Wednesday, June 6, 2007

Meeting of the Minds

Today I drove up to El Pueblo de Nuestra Senora La Reina de Los Angeles de Porciuncula (Los Angeles, for short. Or, most commonly known as L.A.). I am on the Board of Directors of an industry association, and today was our quarterly board meeting. In it, we discussed (among many things) whether we are delivering to our industry members what they expect based on their annual assessment (money). As my colleagues droned on about such fascinating topics as finance reports (yawn) and tax strategies (snore), my eyes glazed over and I began to think on other things. I began to realize that this voluntary trade association was in some ways analogous to ... the Autism Hub. And since the discussion centered on "How are we directly benefitting those who look to us for benefits", be it active members, associate members, or people with shared interests, I began a checklist in my mind of why, as a consumer, the Autism Hub is so valuable to me. And here, for your perusal, it is:

  • Sense of Community: As the parent of an autistic child, I place great value on the exchange of information with other parents. The only thing that is of even more value is the input of autistic adults. For those who have not walked in my shoes, it would be impossible to explain the sense of relief imparted when I had my first lengthy online dialogue with an autistic adult. This was the first time I had first-hand experience with someone who had faced similar challenges to my own son and had grown up to become a thriving adult. For those of us who are active in the autism community, it is so easy to forget that, for many parents, the first time they have ever given autism more than 5 seconds of thought is the day of their child's diagnosis. And, more importantly, parents are not told about the "upside" of autism by professionals and many first-response support groups. Doing a Google search to find info about how to approach this as a parent, and landing softly among a group of impressive autistic bloggers and accepting parents, is about the best thing that can happen to such a parent.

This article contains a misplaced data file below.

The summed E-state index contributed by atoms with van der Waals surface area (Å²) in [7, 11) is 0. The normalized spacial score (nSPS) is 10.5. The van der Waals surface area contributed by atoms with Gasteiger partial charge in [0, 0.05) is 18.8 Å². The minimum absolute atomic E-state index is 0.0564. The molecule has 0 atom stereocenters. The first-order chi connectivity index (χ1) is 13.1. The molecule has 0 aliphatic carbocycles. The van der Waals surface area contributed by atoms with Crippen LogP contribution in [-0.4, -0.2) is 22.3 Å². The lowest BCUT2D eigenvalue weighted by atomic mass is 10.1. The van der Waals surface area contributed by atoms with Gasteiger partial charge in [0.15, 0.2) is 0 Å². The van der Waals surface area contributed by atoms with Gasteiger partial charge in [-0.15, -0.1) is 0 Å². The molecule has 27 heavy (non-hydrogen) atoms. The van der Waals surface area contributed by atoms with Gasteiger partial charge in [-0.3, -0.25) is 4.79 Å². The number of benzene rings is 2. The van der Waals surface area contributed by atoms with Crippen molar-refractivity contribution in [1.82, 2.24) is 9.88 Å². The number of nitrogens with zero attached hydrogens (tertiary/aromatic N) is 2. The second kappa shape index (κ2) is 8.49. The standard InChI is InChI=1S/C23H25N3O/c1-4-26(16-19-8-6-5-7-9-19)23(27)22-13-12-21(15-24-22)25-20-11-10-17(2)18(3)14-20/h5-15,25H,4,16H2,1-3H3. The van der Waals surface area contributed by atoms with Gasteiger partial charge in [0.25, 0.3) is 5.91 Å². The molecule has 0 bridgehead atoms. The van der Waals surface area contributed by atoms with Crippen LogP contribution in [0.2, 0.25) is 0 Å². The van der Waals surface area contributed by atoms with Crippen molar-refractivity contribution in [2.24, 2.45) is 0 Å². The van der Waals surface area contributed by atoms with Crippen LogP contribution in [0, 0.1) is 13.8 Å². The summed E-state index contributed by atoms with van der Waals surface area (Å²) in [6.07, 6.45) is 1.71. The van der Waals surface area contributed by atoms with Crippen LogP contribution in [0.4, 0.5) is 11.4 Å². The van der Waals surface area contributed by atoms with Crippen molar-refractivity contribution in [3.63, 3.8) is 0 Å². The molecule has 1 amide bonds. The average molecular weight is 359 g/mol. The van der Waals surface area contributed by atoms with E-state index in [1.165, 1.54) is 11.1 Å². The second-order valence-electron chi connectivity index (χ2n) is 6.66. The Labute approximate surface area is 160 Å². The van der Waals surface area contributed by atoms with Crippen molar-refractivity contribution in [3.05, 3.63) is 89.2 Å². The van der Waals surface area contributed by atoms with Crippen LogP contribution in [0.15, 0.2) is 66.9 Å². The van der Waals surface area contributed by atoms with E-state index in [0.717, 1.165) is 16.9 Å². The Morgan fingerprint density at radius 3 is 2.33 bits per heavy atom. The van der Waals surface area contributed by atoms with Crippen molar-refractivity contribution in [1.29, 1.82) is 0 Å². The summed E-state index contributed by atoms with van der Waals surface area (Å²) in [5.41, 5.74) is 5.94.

• Depth of Understanding: As an NT person, autism and autistic people can be challenging for me to understand. Anyone reading this, regardless of neurological makeup, is only able to take meaning from it within their own frames of reference. But in dealing with any number of autistic persons, and communicating with them in a casual format that allows ideas to originate from diverse sources, I have gained great appreciation for the depth and breadth of thought expressed by both my NT and ND friends in the community. Not only have I been placed in a better position to shed myths and misconceptions so well engrained in the popular literature about autism, but I have also been able to deftly avoid the "parent traps" such as Poor-me Syndrome and Cure-at-all-cost Syndrome due to the information I have been exposed to by the Hub bloggers.

  • Leads on Other Sources of Information: It is not at all uncommon for Hub bloggers to present info from outside sources. So instead of being a closed community, the Hub is just a jump-point for a huge range of information (most, but not all, of which is topic-specific) on the web.

  • How to be an Ally: A common and valuable tpoic of dicussion on the Hub is: How can non-autistics be of benefit to autistics and autism advocacy? This issue waxes and wanes in popularity as a topic, but permeates much of the language and tone of most discussions.